I’m sitting alone at a bar in the heart of Boston on a regular evening in July. I had ordered a glass of wine and was alternating between taking sips and glancing at the door. By the second time the bartender asked me if I needed anything else, I assured him that, no, I was meeting someone. It wasn’t a date. It wasn’t a boyfriend. It wasn’t even an ex-boyfriend. It was my ex-boyfriend’s ex-girlfriend, and we had agreed to get dinner.
This is the moment in the movie when the record would scratch. This kind of thing doesn’t happen that often, so I probably need to back up a bit.
Four summers earlier, I was moving into my first dorm room at the top of a hill in middle-of-nowhere Ohio. When the bed was made and the Harry Potter posters taped to the wall, my roommate and I ventured out the quad and saw three boys playing frisbee. My roommate, more confident and carefree than I, dragged me over to say hi. One boy would be my friend, another a best friend, and the third my best, best friend, my boyfriend, for almost all four years.
But once again, I’m getting ahead of myself. While he and I had many late night adventures and trips back-and-forth and arguments over Skype ahead of us, in August of 2011, he had a girlfriend from high school.
“I don’t know, Kate,” my roommate said as she scrolled through their Facebook photos after I first asked if she thought they were dating. “It looks like they went to Spain together. That’s pretty serious.”
So I moved on. I would say hi to her when they were on the phone. I’d like her photos on Instagram. He and I were just friends. Until we weren’t.
You could call it a “mix-up,” a “mistake,” or a really bad case of “not being on the same page.” The short version is that we succumbed the inevitable, and on one October night, he broke her heart and it was my fault.
After it all went down, I messaged her on Facebook, filled with apologies and knowing they meant nothing. “You and [your roommate] are too nice. If it were possible I really wish we could stay friends,” she replied. “But I guess we’ll have to see what happens.”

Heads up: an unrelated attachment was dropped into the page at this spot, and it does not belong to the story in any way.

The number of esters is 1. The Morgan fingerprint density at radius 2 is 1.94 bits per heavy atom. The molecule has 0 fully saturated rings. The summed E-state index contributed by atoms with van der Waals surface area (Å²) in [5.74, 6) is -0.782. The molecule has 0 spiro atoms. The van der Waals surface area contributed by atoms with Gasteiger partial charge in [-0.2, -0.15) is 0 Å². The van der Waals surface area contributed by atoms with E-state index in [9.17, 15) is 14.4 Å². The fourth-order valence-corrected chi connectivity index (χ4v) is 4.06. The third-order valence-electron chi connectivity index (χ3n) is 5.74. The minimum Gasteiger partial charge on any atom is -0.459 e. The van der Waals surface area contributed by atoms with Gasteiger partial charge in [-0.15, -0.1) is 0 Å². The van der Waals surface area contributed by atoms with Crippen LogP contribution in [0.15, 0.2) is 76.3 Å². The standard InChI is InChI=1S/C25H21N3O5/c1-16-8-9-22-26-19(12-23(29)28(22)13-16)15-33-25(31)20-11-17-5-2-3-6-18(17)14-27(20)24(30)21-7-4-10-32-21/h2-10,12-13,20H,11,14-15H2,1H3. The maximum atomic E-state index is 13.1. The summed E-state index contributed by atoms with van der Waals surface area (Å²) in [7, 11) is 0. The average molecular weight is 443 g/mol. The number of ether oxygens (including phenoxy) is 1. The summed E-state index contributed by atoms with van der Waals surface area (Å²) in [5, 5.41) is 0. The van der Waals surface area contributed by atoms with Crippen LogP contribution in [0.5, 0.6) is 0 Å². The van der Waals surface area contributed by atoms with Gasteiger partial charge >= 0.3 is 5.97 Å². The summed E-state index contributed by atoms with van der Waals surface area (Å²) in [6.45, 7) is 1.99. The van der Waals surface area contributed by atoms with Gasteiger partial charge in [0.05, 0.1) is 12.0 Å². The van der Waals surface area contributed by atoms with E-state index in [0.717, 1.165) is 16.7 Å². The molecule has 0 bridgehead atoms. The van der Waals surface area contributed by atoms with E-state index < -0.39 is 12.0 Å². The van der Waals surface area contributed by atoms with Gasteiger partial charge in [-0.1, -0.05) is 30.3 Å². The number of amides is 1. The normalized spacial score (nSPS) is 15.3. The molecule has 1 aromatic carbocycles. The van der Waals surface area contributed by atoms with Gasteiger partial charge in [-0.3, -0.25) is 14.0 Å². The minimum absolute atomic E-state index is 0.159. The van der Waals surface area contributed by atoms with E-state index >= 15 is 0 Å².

To the surprise of no one, we did not stay friends. We had never met in person and there was no reason we’d ever see each other. We disconnected on social media. Kind of.
While we were no longer “friends” or “following” each other on our respective accounts, we were still checking in from time to time. At least, enough to know when the other was going through major life events. Then, eventually, enough to say something. “[I heard] you’re going to England for the whole year!” she messaged me one day before my junior year abroad. “That’s awesome, you’ll have an amazing time.”
“I was literally at that exact hostel a few days ago!” I posted a few months later on an Instagram photo she had taken in Venice. And then, “Favorite favorite favorite place” on a picture in Amsterdam. And then, much later:
It’s summer 2015, and I’m a real-life graduated adult sitting in an office in Boston when my phone buzzes with a Twitter notification. And then another:
I couldn’t pretend that when I found out I was moving close to my now ex-boyfriend’s childhood town, this thought hadn’t crossed my mind. Our relationship had ended, messily and in stages, but the almost masochistic curiosity about his ex-girlfriend hadn’t died down. How did she compare to me? How was she different? And then, the thought that had been there all along, doesn’t it kind of seem like we’d be friends?
While our initial relationship was one of occasional pleasantries, it’s the years when we weren’t talking that I learned the most about her, through both conversations with my ex and, more often than not, the times I went through her social media. We both devoured John Green novels. We were both watching Girls. We loved You’ve Got Mail. And Pride & Prejudice. And YouTube beauty gurus. The list got longer and longer, but we still had never spoken face-to-face.
That was, until July. After almost four years, we agreed to meet.
“IT FEELS LIKE I’M GOING ON A DATE!” I texted my friend as I waited at the bar for her to arrive. At the same time, she was sending this same text to her friend, as she walked down the stairs and into the restaurant.
We hugged and I said the only thing I could think of to break the awkwardness: “Do you want to just go through the timeline?” So, once again, we started from the beginning.
Although months had passed since the break-up, I felt pangs in my chest when heard her side of the story, when she’d recount the exact same lines that had also been said to me. And even worse, when she’d tell me things that I had never heard at all.
While our previous relationship was based on our ex, our new one, the friendship we were starting at a restaurant in Boston, was not. In the months to come, it would be sitting on a bench outside Quincy Market at 3 a.m., or seeing Paper Towns in a nearly-empty theater, or SnapChatting each other from halfway across the globe after we both moved, she to Japan and I to New York.
That night, however, it was honesty. It was our ability, after four years, to say the things we had always wanted to say, to talk about how we had been hurt with perhaps the only other person in the world who could understand. To finally, once and for all, close the book on that chapter of our lives in lieu of a new one.
We paused just once, and that was when our food arrived. We had both ordered the same thing.